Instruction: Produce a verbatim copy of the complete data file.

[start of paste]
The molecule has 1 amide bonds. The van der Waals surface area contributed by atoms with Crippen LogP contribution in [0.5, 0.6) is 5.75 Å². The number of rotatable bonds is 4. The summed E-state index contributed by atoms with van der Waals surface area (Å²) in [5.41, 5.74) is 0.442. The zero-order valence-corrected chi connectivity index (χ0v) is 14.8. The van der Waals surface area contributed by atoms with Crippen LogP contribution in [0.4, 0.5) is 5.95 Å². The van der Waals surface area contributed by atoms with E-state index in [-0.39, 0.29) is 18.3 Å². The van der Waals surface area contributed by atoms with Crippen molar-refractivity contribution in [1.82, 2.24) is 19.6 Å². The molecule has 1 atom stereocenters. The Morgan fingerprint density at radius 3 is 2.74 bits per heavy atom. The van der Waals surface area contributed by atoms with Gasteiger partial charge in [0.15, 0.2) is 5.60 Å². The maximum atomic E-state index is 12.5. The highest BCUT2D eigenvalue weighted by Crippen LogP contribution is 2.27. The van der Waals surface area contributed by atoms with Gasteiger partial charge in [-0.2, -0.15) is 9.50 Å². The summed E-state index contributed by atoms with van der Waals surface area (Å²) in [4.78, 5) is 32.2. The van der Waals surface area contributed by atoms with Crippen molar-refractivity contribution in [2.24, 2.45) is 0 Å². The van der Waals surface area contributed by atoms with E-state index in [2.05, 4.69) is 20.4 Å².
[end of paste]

The molecule has 1 amide bonds. The van der Waals surface area contributed by atoms with Crippen LogP contribution in [0.5, 0.6) is 5.75 Å². The number of rotatable bonds is 4. The summed E-state index contributed by atoms with van der Waals surface area (Å²) in [5.41, 5.74) is 0.442. The zero-order valence-corrected chi connectivity index (χ0v) is 14.8. The van der Waals surface area contributed by atoms with Crippen LogP contribution in [0.4, 0.5) is 5.95 Å². The van der Waals surface area contributed by atoms with E-state index in [-0.39, 0.29) is 18.3 Å². The van der Waals surface area contributed by atoms with Crippen molar-refractivity contribution in [1.82, 2.24) is 19.6 Å². The molecule has 1 atom stereocenters. The Morgan fingerprint density at radius 3 is 2.74 bits per heavy atom. The van der Waals surface area contributed by atoms with Gasteiger partial charge in [0.15, 0.2) is 5.60 Å². The maximum atomic E-state index is 12.5. The highest BCUT2D eigenvalue weighted by Crippen LogP contribution is 2.27. The van der Waals surface area contributed by atoms with Gasteiger partial charge in [-0.2, -0.15) is 9.50 Å². The summed E-state index contributed by atoms with van der Waals surface area (Å²) in [4.78, 5) is 32.2. The van der Waals surface area contributed by atoms with Crippen molar-refractivity contribution in [2.24, 2.45) is 0 Å². The van der Waals surface area contributed by atoms with E-state index in [2.05, 4.69) is 20.4 Å².